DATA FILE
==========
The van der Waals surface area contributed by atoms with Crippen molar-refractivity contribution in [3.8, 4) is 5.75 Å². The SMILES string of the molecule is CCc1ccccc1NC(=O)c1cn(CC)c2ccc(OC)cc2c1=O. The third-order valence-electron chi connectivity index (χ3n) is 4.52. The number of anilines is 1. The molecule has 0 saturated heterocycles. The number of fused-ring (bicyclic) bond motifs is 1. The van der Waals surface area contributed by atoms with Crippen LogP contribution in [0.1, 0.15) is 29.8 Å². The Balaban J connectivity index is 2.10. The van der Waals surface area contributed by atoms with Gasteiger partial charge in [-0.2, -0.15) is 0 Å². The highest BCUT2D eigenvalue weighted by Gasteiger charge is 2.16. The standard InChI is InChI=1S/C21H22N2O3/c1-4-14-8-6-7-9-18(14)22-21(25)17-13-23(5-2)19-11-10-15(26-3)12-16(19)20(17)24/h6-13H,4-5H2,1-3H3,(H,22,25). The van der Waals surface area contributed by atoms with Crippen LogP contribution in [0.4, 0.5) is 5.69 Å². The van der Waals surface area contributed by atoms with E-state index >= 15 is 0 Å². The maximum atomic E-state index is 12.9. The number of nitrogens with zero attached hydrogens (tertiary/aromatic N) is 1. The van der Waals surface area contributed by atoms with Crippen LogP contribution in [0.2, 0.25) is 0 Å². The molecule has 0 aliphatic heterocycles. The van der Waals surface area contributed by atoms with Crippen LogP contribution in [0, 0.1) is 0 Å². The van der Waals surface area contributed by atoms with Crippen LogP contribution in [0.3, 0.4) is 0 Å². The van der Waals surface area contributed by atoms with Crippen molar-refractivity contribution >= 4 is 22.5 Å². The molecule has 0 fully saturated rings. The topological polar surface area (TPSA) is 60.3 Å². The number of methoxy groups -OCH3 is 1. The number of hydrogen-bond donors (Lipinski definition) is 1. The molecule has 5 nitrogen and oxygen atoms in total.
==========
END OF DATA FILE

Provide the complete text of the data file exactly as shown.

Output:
The van der Waals surface area contributed by atoms with Crippen molar-refractivity contribution in [3.8, 4) is 5.75 Å². The SMILES string of the molecule is CCc1ccccc1NC(=O)c1cn(CC)c2ccc(OC)cc2c1=O. The third-order valence-electron chi connectivity index (χ3n) is 4.52. The number of anilines is 1. The molecule has 0 saturated heterocycles. The number of fused-ring (bicyclic) bond motifs is 1. The van der Waals surface area contributed by atoms with Crippen LogP contribution in [0.1, 0.15) is 29.8 Å². The Balaban J connectivity index is 2.10. The van der Waals surface area contributed by atoms with Gasteiger partial charge in [-0.2, -0.15) is 0 Å². The highest BCUT2D eigenvalue weighted by Gasteiger charge is 2.16. The standard InChI is InChI=1S/C21H22N2O3/c1-4-14-8-6-7-9-18(14)22-21(25)17-13-23(5-2)19-11-10-15(26-3)12-16(19)20(17)24/h6-13H,4-5H2,1-3H3,(H,22,25). The van der Waals surface area contributed by atoms with Crippen LogP contribution in [0.4, 0.5) is 5.69 Å². The van der Waals surface area contributed by atoms with E-state index >= 15 is 0 Å². The maximum atomic E-state index is 12.9. The number of nitrogens with zero attached hydrogens (tertiary/aromatic N) is 1. The van der Waals surface area contributed by atoms with Crippen LogP contribution in [0.2, 0.25) is 0 Å². The molecule has 0 aliphatic heterocycles. The van der Waals surface area contributed by atoms with Crippen LogP contribution in [0, 0.1) is 0 Å². The van der Waals surface area contributed by atoms with Crippen LogP contribution in [0.3, 0.4) is 0 Å². The van der Waals surface area contributed by atoms with Crippen molar-refractivity contribution >= 4 is 22.5 Å². The molecule has 0 fully saturated rings. The topological polar surface area (TPSA) is 60.3 Å². The number of methoxy groups -OCH3 is 1. The number of hydrogen-bond donors (Lipinski definition) is 1. The molecule has 5 nitrogen and oxygen atoms in total.